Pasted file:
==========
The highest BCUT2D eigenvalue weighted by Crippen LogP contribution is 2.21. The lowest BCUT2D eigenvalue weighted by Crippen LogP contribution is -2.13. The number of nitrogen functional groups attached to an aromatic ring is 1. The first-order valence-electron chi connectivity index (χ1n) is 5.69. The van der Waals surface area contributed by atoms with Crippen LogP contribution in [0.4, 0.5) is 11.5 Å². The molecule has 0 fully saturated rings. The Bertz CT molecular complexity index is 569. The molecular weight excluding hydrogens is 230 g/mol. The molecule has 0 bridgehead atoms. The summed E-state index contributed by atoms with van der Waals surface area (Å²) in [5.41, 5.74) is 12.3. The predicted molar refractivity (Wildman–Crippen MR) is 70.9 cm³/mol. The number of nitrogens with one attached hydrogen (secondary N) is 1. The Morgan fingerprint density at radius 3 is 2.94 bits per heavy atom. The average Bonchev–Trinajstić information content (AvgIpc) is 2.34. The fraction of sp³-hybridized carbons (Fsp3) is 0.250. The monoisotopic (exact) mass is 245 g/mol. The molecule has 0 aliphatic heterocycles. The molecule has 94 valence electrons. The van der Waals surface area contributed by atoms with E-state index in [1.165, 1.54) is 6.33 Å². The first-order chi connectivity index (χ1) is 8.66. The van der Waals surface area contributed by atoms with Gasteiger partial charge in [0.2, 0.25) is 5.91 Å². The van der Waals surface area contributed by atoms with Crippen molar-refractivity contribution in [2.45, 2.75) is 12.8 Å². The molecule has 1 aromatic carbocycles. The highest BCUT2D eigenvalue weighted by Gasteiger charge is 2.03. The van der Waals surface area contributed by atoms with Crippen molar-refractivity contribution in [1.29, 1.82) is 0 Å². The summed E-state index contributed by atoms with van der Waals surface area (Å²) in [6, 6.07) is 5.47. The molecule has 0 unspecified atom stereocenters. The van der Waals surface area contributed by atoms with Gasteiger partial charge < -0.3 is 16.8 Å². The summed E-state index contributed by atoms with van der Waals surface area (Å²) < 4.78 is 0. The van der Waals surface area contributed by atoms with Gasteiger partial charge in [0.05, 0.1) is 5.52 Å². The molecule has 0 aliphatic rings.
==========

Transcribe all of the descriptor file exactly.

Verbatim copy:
The highest BCUT2D eigenvalue weighted by Crippen LogP contribution is 2.21. The lowest BCUT2D eigenvalue weighted by Crippen LogP contribution is -2.13. The number of nitrogen functional groups attached to an aromatic ring is 1. The first-order valence-electron chi connectivity index (χ1n) is 5.69. The van der Waals surface area contributed by atoms with Crippen LogP contribution in [0.4, 0.5) is 11.5 Å². The molecule has 0 fully saturated rings. The Bertz CT molecular complexity index is 569. The molecular weight excluding hydrogens is 230 g/mol. The molecule has 0 bridgehead atoms. The summed E-state index contributed by atoms with van der Waals surface area (Å²) in [5.41, 5.74) is 12.3. The predicted molar refractivity (Wildman–Crippen MR) is 70.9 cm³/mol. The number of nitrogens with one attached hydrogen (secondary N) is 1. The Morgan fingerprint density at radius 3 is 2.94 bits per heavy atom. The average Bonchev–Trinajstić information content (AvgIpc) is 2.34. The fraction of sp³-hybridized carbons (Fsp3) is 0.250. The monoisotopic (exact) mass is 245 g/mol. The molecule has 0 aliphatic heterocycles. The molecule has 94 valence electrons. The van der Waals surface area contributed by atoms with E-state index in [1.165, 1.54) is 6.33 Å². The first-order chi connectivity index (χ1) is 8.66. The van der Waals surface area contributed by atoms with Gasteiger partial charge in [0.2, 0.25) is 5.91 Å². The van der Waals surface area contributed by atoms with Crippen molar-refractivity contribution in [2.45, 2.75) is 12.8 Å². The molecule has 1 aromatic carbocycles. The highest BCUT2D eigenvalue weighted by Gasteiger charge is 2.03. The van der Waals surface area contributed by atoms with Crippen molar-refractivity contribution in [1.29, 1.82) is 0 Å². The summed E-state index contributed by atoms with van der Waals surface area (Å²) in [6, 6.07) is 5.47. The molecule has 0 unspecified atom stereocenters. The van der Waals surface area contributed by atoms with Gasteiger partial charge < -0.3 is 16.8 Å². The summed E-state index contributed by atoms with van der Waals surface area (Å²) < 4.78 is 0. The van der Waals surface area contributed by atoms with Gasteiger partial charge in [0.05, 0.1) is 5.52 Å². The molecule has 0 aliphatic rings.